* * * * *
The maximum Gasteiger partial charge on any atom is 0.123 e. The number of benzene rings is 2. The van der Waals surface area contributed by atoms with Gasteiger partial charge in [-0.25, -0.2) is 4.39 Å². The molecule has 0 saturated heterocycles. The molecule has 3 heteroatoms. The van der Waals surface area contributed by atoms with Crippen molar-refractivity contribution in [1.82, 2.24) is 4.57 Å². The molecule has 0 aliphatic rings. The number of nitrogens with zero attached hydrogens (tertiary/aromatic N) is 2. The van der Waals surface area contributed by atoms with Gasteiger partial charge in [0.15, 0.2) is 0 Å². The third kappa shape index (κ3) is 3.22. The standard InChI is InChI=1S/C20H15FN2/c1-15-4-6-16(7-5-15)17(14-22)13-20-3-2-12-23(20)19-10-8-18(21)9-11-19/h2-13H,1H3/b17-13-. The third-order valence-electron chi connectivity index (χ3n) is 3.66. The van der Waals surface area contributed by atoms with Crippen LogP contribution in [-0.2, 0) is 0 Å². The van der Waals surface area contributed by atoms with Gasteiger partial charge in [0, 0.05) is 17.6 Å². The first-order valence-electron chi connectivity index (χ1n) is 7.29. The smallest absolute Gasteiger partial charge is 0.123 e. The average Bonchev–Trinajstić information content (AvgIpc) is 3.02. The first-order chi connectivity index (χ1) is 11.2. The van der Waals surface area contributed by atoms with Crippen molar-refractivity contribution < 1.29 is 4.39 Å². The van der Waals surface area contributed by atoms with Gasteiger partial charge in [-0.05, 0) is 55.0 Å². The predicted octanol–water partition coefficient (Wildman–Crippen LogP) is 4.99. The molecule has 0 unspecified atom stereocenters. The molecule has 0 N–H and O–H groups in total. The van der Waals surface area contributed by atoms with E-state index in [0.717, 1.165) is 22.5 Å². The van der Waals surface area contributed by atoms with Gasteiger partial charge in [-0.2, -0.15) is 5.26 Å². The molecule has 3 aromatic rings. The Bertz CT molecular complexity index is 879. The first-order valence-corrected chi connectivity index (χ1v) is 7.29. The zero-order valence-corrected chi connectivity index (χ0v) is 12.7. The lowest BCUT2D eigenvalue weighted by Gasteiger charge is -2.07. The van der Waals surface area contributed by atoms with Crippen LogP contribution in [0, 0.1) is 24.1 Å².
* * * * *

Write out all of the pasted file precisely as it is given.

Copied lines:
The maximum Gasteiger partial charge on any atom is 0.123 e. The number of benzene rings is 2. The van der Waals surface area contributed by atoms with Gasteiger partial charge in [-0.25, -0.2) is 4.39 Å². The molecule has 0 saturated heterocycles. The molecule has 3 heteroatoms. The van der Waals surface area contributed by atoms with Crippen molar-refractivity contribution in [1.82, 2.24) is 4.57 Å². The molecule has 0 aliphatic rings. The number of nitrogens with zero attached hydrogens (tertiary/aromatic N) is 2. The van der Waals surface area contributed by atoms with Gasteiger partial charge in [0.15, 0.2) is 0 Å². The third kappa shape index (κ3) is 3.22. The standard InChI is InChI=1S/C20H15FN2/c1-15-4-6-16(7-5-15)17(14-22)13-20-3-2-12-23(20)19-10-8-18(21)9-11-19/h2-13H,1H3/b17-13-. The third-order valence-electron chi connectivity index (χ3n) is 3.66. The van der Waals surface area contributed by atoms with Crippen LogP contribution in [-0.2, 0) is 0 Å². The van der Waals surface area contributed by atoms with Gasteiger partial charge in [0, 0.05) is 17.6 Å². The first-order valence-electron chi connectivity index (χ1n) is 7.29. The smallest absolute Gasteiger partial charge is 0.123 e. The average Bonchev–Trinajstić information content (AvgIpc) is 3.02. The first-order chi connectivity index (χ1) is 11.2. The van der Waals surface area contributed by atoms with Crippen molar-refractivity contribution < 1.29 is 4.39 Å². The van der Waals surface area contributed by atoms with Gasteiger partial charge in [-0.05, 0) is 55.0 Å². The predicted octanol–water partition coefficient (Wildman–Crippen LogP) is 4.99. The molecule has 0 unspecified atom stereocenters. The molecule has 0 N–H and O–H groups in total. The van der Waals surface area contributed by atoms with E-state index in [0.717, 1.165) is 22.5 Å². The van der Waals surface area contributed by atoms with Gasteiger partial charge in [-0.2, -0.15) is 5.26 Å². The molecule has 3 aromatic rings. The Bertz CT molecular complexity index is 879. The first-order valence-corrected chi connectivity index (χ1v) is 7.29. The zero-order valence-corrected chi connectivity index (χ0v) is 12.7. The lowest BCUT2D eigenvalue weighted by Gasteiger charge is -2.07. The van der Waals surface area contributed by atoms with Crippen LogP contribution in [0, 0.1) is 24.1 Å².